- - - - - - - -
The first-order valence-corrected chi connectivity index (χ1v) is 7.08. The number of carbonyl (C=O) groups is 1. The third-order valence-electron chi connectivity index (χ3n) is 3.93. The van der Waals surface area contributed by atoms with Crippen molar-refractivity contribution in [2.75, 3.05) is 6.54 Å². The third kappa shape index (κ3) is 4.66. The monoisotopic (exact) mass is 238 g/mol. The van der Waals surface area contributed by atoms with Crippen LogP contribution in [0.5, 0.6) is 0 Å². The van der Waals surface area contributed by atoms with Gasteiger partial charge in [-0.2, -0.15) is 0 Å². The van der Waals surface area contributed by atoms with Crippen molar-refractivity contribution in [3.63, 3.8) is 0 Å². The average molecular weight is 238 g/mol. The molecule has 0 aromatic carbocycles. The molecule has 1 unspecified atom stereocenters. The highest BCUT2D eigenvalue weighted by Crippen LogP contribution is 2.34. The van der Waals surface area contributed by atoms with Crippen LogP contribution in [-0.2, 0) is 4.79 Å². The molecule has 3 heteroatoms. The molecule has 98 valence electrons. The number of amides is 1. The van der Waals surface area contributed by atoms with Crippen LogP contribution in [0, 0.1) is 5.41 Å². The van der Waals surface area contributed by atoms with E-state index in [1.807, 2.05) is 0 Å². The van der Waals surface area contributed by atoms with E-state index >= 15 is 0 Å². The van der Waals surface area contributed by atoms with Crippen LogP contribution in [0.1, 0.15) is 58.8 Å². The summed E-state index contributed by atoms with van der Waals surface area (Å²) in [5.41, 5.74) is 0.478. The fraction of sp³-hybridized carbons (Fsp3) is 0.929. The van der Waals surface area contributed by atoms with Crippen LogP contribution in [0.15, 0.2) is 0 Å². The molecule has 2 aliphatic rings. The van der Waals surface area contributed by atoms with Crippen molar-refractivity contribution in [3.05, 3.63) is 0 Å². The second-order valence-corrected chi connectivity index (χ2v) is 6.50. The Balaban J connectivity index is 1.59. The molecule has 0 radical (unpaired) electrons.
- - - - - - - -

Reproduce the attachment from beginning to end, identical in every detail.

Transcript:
The first-order valence-corrected chi connectivity index (χ1v) is 7.08. The number of carbonyl (C=O) groups is 1. The third-order valence-electron chi connectivity index (χ3n) is 3.93. The van der Waals surface area contributed by atoms with Crippen molar-refractivity contribution in [2.75, 3.05) is 6.54 Å². The third kappa shape index (κ3) is 4.66. The monoisotopic (exact) mass is 238 g/mol. The van der Waals surface area contributed by atoms with Crippen LogP contribution in [0.5, 0.6) is 0 Å². The van der Waals surface area contributed by atoms with Gasteiger partial charge in [-0.2, -0.15) is 0 Å². The van der Waals surface area contributed by atoms with Crippen molar-refractivity contribution in [3.63, 3.8) is 0 Å². The average molecular weight is 238 g/mol. The molecule has 0 aromatic carbocycles. The molecule has 1 unspecified atom stereocenters. The highest BCUT2D eigenvalue weighted by Crippen LogP contribution is 2.34. The van der Waals surface area contributed by atoms with Crippen LogP contribution in [-0.2, 0) is 4.79 Å². The molecule has 3 heteroatoms. The molecule has 98 valence electrons. The number of amides is 1. The van der Waals surface area contributed by atoms with Crippen LogP contribution in [0, 0.1) is 5.41 Å². The van der Waals surface area contributed by atoms with E-state index in [1.807, 2.05) is 0 Å². The van der Waals surface area contributed by atoms with E-state index >= 15 is 0 Å². The van der Waals surface area contributed by atoms with Crippen LogP contribution in [0.1, 0.15) is 58.8 Å². The summed E-state index contributed by atoms with van der Waals surface area (Å²) in [5.41, 5.74) is 0.478. The fraction of sp³-hybridized carbons (Fsp3) is 0.929. The van der Waals surface area contributed by atoms with Crippen LogP contribution in [0.15, 0.2) is 0 Å². The molecule has 2 aliphatic rings. The van der Waals surface area contributed by atoms with Crippen molar-refractivity contribution in [3.05, 3.63) is 0 Å². The second-order valence-corrected chi connectivity index (χ2v) is 6.50. The Balaban J connectivity index is 1.59. The molecule has 0 radical (unpaired) electrons.